23. 23. Distribution System The classical power system is sub-divided into three (3) major sections: generation, transmission and distribution system. However, the inter-relation between the transmission and distribution systems can be sub-divided into several subsections as identified in Figure 2. The distribution level of the power system feeds from the sub-transmission and features the branched loads of the system. Figure 2 STRUCTURE OF THE POWER SYSTEM NETWORK There are various distribution system topologies that typically include radial and mesh topologies. Due to the nature of the existing distribution system, the inclusion of distributed generation has been look at as an advantageous. Distribution networks are generally configured radially for effective and non-complicated protection schemes. There are four distribution system configurations: (i) radial, (ii) loop, (iii) network and (iv) primary selective . These vary in terms of the configuration, the types and number of components, the reliability and the resilience of the system. Of these radial and loop have been the two most exhaustively studied. These topologies have featured in DG placement and reconfiguration studies. Key components for distribution systems include generators, power transformers, lines, shunt capacitors, switches and various loads. In the present day distribution system, distributed resources (DRs) including distribution generators (DGs) and electrical storage technologies are increasingly prominent. 23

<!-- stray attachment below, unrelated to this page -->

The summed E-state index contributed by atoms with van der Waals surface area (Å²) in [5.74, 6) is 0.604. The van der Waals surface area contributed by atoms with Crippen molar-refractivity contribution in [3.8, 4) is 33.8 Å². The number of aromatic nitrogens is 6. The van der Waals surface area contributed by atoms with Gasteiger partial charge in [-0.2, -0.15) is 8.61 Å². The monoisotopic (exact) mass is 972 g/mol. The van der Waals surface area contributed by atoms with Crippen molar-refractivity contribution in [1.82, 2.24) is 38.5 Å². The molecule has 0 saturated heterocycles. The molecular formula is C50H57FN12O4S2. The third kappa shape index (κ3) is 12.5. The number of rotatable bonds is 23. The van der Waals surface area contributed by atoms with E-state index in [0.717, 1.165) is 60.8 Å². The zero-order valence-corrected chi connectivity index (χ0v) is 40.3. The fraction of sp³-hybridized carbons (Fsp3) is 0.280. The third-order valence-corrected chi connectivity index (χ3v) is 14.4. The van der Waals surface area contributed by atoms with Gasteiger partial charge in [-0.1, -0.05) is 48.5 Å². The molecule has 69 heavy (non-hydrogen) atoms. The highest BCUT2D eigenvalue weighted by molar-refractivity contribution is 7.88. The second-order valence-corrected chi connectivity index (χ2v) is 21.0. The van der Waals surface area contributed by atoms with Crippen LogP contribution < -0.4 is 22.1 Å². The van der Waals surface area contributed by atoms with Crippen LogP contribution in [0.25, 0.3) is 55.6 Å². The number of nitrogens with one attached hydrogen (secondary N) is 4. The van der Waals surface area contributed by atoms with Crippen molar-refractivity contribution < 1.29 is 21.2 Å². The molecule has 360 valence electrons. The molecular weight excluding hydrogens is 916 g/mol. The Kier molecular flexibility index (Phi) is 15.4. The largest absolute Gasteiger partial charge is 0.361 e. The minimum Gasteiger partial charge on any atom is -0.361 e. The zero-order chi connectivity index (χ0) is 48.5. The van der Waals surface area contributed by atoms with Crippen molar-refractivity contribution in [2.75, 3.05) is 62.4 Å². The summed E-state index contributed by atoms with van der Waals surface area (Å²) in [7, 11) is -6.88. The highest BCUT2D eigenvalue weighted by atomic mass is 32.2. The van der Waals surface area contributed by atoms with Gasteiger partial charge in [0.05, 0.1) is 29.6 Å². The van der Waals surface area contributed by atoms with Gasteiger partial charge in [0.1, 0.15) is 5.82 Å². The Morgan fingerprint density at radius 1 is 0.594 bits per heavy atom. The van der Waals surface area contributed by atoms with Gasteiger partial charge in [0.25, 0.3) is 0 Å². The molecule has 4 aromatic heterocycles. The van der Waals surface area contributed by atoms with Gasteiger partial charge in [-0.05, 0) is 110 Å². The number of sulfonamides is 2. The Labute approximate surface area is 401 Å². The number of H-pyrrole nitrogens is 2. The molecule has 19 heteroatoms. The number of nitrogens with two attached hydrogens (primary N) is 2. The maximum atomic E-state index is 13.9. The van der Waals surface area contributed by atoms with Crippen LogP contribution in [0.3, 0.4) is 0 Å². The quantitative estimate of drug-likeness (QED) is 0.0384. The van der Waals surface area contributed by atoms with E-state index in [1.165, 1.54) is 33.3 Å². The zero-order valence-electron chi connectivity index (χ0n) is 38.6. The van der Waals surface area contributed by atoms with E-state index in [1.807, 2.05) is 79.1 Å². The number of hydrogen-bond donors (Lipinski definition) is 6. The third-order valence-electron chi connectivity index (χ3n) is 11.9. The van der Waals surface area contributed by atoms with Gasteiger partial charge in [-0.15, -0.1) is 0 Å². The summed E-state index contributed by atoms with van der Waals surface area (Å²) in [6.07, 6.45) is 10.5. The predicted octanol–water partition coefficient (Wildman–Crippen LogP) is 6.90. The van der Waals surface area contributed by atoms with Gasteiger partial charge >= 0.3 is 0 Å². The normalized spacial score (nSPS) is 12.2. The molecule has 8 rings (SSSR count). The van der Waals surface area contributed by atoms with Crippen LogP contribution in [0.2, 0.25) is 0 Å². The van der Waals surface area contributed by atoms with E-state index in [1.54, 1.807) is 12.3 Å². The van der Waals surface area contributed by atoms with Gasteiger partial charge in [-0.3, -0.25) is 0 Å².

24. 24. These components impact on the function and nature of the distribution system. As an example, the conventional unidirectional flow of energy in the distribution system is now no longer standard. Previous work conducted has indicated the need for special considerations of these technologies in the analysis of the distribution level system. Major Considerations Some of the major considerations in defining the Vision for meeting rural energy needs of India as also the underlying objectives would be addressed through answerers to the questions like:  How do we strengthen our rural economic competitivess and ensure creation of good rural jobs?  How do we make our rural population self reliant and empowered?  How do we reduce the arduous human labor so prevalent in our rural population, more particularly for the women and the children?  How do we protect are natural environment? Limitations of Present Initiatives There seems to be near total reliance to meet the rural energy needs though 100% electrification of the villages though extension of the grid supported by distributed generation in a limited way using renewable sources of energy. This is unlikely to achieve the desired results and provide satisfactory responses to all the questions mentioned above. Some of the limitations are: • Target to achieve 100% Village Electrification, which was originally to be completed by 2010, may not be completed even by 2012. • Huge costs involved for expansion of grid to all the far flung rural areas • Against tariff of Rs 3/- (approx.), actual of supply Rs 9/- per kWh • As distance from grid increases cost of expansion of grid increases by about Rs 1 per km per kWh.(figures to be checked?_ • Poor revenue collection: Rs0-10 p.m. (poor) and Rs. 0-130 p.m. (others) • Sustained thru redistributive policies, tariff cross-subsidies, and financial relief to loss making utilities. • Rural supply low priority, first in power cut. • Rural electrification more in deficit states and less in surplus ones • 13 hours of rural supply considered adequate for irrigation pumps 24 • “Rural” equated to agricultural; casualty education (schools and children) Relevance of Renewable